For laying the curve in the field, the versine V/4 is measured at the central point B on chord AT1 and the position of point B is thus fixed. Similarly, a point is also fixed on the second half of the curve. AB is further taken as a sub-chord and the versine on this sub-chord is measured as V/16. In this way the points D and F are also fixed. The curve can thus be laid by marking half-chords and quartering the versines on these half-chords.


Chord deflection method


The chord deflection method of laying curves is one of the most popular methods with Indian Railways. The method is particularly suited to confined locations, as most of the work is done in the immediate proximity of the curves. In Fig. 13.6, let T1 be the tangent point and A, B, C, D, etc. be successive points on the curve. Let X1, X2, X3 and X4 be the length of chords T1A, AB, BC, and CD. In practice, all the chords are of equal length. Let the value of these chords be c. The last chord may be of a different length. Let its value be c1. It can be proved that



1.  The position of the tangent point T1 is located by measuring a distance equal to the tangent length R tan f/2 from the apex point O. In this case, f is the deflection angle.

2.  A length equal to the first chord (c) is measured along the tangent line T1O and point A is marked.

3.  The zero end of the tape is placed at the tangent point T1. It is then swung and the arc A1A marked. Then the first offset on the arc is measured. The value of the offset is c2/2R. The position of point A is thus fixed.

4.  The chord T1A is extended to point B and AB is marked as the second chord length equal to c.


5.  The position of point B is then fixed on the curve since the value of the second offset is known and is equal to c2/R.


6.  Similarly, the positions of other points C, D, etc. are also located.


7.  The last point on the curve is located by taking the value of the offset as

c1 (c + c1 )/R , where c1 is the length of the last chord.


The various points on the curve should be set with great precision because if any point is fixed inaccurately, its error is carried forward to all subsequent points.


Theodolite method


The theodolite method for setting out curves is also a very popular method with Indian Railways, particularly when accuracy is required. This method is also known as Rankine's method of tangential angles. In this method, the curve is set out using tangential angles with the help of a theodolite and a chain or a tape.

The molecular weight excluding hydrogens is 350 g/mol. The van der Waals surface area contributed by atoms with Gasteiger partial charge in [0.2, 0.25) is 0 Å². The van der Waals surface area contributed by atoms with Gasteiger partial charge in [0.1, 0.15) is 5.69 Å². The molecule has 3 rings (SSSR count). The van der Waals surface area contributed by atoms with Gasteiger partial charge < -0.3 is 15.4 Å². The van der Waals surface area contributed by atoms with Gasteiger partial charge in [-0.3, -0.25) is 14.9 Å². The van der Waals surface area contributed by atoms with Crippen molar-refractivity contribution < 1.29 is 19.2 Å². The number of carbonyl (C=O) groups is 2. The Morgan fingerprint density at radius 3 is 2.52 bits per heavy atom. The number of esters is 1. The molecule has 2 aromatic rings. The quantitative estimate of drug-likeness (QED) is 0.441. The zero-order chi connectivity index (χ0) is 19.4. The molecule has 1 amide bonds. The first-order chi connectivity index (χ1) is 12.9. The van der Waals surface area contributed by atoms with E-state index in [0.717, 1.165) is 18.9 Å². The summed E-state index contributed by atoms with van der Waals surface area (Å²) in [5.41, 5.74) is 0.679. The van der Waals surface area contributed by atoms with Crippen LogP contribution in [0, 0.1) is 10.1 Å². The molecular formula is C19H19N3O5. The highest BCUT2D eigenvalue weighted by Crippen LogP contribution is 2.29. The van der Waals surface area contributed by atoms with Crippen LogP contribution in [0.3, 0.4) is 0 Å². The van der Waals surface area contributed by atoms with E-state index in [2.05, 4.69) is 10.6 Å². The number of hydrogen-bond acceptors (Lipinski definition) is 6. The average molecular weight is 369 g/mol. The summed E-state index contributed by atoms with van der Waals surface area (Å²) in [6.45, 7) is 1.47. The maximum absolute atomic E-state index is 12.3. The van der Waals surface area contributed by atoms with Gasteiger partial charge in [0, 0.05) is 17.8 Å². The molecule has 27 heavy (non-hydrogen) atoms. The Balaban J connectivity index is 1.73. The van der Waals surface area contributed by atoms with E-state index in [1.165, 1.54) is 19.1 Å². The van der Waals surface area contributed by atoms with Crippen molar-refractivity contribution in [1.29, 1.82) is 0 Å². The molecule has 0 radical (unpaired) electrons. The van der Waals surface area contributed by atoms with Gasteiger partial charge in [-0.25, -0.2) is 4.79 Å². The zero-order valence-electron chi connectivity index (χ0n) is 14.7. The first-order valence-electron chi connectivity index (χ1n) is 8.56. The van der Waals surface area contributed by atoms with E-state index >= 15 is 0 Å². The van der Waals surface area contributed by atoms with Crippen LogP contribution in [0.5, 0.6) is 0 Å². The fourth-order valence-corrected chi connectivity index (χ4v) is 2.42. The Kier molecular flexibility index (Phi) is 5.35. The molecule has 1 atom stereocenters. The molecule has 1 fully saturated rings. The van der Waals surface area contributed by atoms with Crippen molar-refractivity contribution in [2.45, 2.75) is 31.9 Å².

In Fig. 13.7, let A, B, C, D, etc. be successive points on the curve with lengths


T1A = x1, AB = x2, BC = x3, CD = x4, etc. Let d1 , d 2 , d 3 , d4 be the tangential angles OT1A, AT1B, BT1C, and CT1D made by the successive chords amongst themselves.


Let D1 , D 2 , D 3 , and D4 be the deflection angles of the chord from the deflection line.

Angle subtended at centre by a 100-ft chord = D o Tangential angle for a 100-ft chord = D/2


Tangential angle for an x-ft chord, d = (D/2) (1/100) x degree


= (5730/2R) (1/100) 60  x minutes


= 1719(x/R)

where d is the deflection angle in minutes, x is the chord length in feet, and R is


the radius in feet. It is seen that

D1  = d1


D                 = d 1  + d 2  = D1  + d2


D                 = d 1  + d 2  + d 3  = D 2  + d3


The procedure followed for setting the curve is as follows.

(a)  The theodolite is set on the tangent point T1 in the direction of T2O.


(b) The theodolite is rotated by an angle d1 , which is already calculated, and the line T1A1 is set.

(c)  The distance x1 is measured on the line T1A1 in order to locate the point A.

(d) Now the theodolite is rotated by a deflection angle d2 to set it in the direction of T1B1 and point B is located by measuring AB as the chord length x2.

(e)  Similarly, the other points C, D, E, etc. are located on the curve by rotating the theodolite to the required deflection angles till the last point on the curve is reached.


(f)  If higher precision is required, the curve can also be set by using two theodolites.